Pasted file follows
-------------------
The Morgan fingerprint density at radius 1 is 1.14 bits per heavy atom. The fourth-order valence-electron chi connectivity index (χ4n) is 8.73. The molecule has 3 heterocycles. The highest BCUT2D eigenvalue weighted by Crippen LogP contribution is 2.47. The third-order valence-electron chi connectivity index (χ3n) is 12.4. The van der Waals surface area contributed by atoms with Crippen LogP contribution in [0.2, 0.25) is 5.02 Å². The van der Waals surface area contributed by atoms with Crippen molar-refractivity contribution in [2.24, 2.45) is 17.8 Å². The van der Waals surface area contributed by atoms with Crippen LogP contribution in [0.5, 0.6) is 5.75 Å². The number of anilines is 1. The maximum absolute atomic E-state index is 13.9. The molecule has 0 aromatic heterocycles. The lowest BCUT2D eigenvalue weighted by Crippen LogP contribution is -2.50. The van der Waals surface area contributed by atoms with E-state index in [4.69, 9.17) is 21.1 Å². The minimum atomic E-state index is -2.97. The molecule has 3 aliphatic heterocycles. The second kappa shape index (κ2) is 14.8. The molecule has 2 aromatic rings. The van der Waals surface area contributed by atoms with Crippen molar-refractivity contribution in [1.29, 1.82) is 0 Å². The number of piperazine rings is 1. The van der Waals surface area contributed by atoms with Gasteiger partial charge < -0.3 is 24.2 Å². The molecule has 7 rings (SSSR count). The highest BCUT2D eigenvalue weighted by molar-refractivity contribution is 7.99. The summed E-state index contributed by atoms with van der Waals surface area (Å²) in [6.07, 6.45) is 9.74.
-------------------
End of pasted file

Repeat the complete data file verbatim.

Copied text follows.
The Morgan fingerprint density at radius 1 is 1.14 bits per heavy atom. The fourth-order valence-electron chi connectivity index (χ4n) is 8.73. The molecule has 3 heterocycles. The highest BCUT2D eigenvalue weighted by Crippen LogP contribution is 2.47. The third-order valence-electron chi connectivity index (χ3n) is 12.4. The van der Waals surface area contributed by atoms with Crippen LogP contribution in [0.2, 0.25) is 5.02 Å². The van der Waals surface area contributed by atoms with Crippen molar-refractivity contribution in [2.24, 2.45) is 17.8 Å². The van der Waals surface area contributed by atoms with Crippen LogP contribution in [0.5, 0.6) is 5.75 Å². The number of anilines is 1. The maximum absolute atomic E-state index is 13.9. The molecule has 0 aromatic heterocycles. The lowest BCUT2D eigenvalue weighted by Crippen LogP contribution is -2.50. The van der Waals surface area contributed by atoms with E-state index in [4.69, 9.17) is 21.1 Å². The minimum atomic E-state index is -2.97. The molecule has 3 aliphatic heterocycles. The second kappa shape index (κ2) is 14.8. The molecule has 2 aromatic rings. The van der Waals surface area contributed by atoms with Crippen molar-refractivity contribution in [1.29, 1.82) is 0 Å². The number of piperazine rings is 1. The van der Waals surface area contributed by atoms with Gasteiger partial charge < -0.3 is 24.2 Å². The molecule has 7 rings (SSSR count). The highest BCUT2D eigenvalue weighted by molar-refractivity contribution is 7.99. The summed E-state index contributed by atoms with van der Waals surface area (Å²) in [6.07, 6.45) is 9.74.